Pork and beef exports dip with mixed markets
Pork exports were down slightly in September but continue to maintain a strong pace, according to data from the USDA and an analysis from the U.S. Meat Export Federation.
U.S. pork exports totaled 221,140 metric tons in September, down less than 1% from a year ago, while export value fell 4% to $643.7 million. September export value to Mexico increased 18% year over year to $207.6 million, the third-highest month on record.
The USDA said exports also increased strongly to Central America and Australia and trended higher to the Caribbean, Taiwan, New Zealand, Vietnam and Malaysia.
For the first three quarters of 2023, pork exports increased 9% year over year to 2.13 million mt and climbed 7% in value to just under $6 billion, led by record-large shipments to leading market Mexico.
“Pork exports achieving another $200 million month in Mexico is fantastic,” USMEF President and CEO Dan Halstrom says in a news release. “But the good news doesn’t end there, as growth in regions such as Central America, the Caribbean and Oceania helped offset lower shipments to China and Japan.”
Beef exports continued to struggle compared to last year’s record totals, but strength is growing in several Western Hemisphere markets.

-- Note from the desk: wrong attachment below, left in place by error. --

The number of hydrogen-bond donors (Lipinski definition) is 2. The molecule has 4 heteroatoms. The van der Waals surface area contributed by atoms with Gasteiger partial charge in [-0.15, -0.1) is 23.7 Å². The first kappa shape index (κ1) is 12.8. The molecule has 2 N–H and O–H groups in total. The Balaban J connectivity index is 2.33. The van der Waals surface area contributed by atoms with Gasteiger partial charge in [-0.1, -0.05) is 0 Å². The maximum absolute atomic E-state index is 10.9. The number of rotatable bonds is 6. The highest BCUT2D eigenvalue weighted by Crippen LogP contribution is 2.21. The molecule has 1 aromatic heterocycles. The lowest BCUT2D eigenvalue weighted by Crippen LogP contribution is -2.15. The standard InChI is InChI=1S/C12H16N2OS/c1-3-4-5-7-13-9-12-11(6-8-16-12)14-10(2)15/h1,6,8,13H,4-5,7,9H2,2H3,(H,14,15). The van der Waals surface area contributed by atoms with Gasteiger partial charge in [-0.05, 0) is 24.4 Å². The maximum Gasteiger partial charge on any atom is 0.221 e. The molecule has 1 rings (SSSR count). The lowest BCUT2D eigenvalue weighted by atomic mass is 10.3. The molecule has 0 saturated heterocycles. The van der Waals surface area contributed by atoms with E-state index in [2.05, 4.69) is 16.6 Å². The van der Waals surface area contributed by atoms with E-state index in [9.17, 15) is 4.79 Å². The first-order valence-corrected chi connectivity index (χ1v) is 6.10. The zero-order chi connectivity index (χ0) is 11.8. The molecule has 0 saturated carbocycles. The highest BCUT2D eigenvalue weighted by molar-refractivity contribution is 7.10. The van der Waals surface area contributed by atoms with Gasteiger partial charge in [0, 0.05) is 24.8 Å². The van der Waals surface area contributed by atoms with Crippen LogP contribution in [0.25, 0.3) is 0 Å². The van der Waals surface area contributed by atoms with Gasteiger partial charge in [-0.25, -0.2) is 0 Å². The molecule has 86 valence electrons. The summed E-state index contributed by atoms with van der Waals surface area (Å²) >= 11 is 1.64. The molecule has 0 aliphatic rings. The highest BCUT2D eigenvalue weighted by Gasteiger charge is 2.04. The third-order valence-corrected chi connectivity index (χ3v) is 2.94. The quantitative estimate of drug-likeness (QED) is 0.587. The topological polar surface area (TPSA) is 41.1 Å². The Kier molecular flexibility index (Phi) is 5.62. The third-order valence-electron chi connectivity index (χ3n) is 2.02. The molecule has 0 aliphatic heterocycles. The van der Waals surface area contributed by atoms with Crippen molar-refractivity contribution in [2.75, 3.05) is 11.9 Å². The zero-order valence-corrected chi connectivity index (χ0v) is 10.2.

September beef exports totaled 98,757 mt, down 15% from a year ago and the lowest of 2023, while value fell 12% to $795.5 million. Exports were lower across the board to major Asian destinations but gained momentum in Mexico, Canada, Central America, Colombia and Africa.
For January through September, beef exports were 13% below last year’s record pace in volume (980,100 mt) and down 18% in value ($7.49 billion).
“U.S. beef continues to face tough sledding in our Asian markets, where weakness in major currencies persist and consumer confidence remains guarded,” Halstrom says. “In the past few weeks we have seen several Asian trading partners step up efforts to stimulate their economies and ease pressure on consumers.
“In the meantime, bright spots for U.S. beef continue to emerge in the Western Hemisphere, led by strong demand in Mexico.”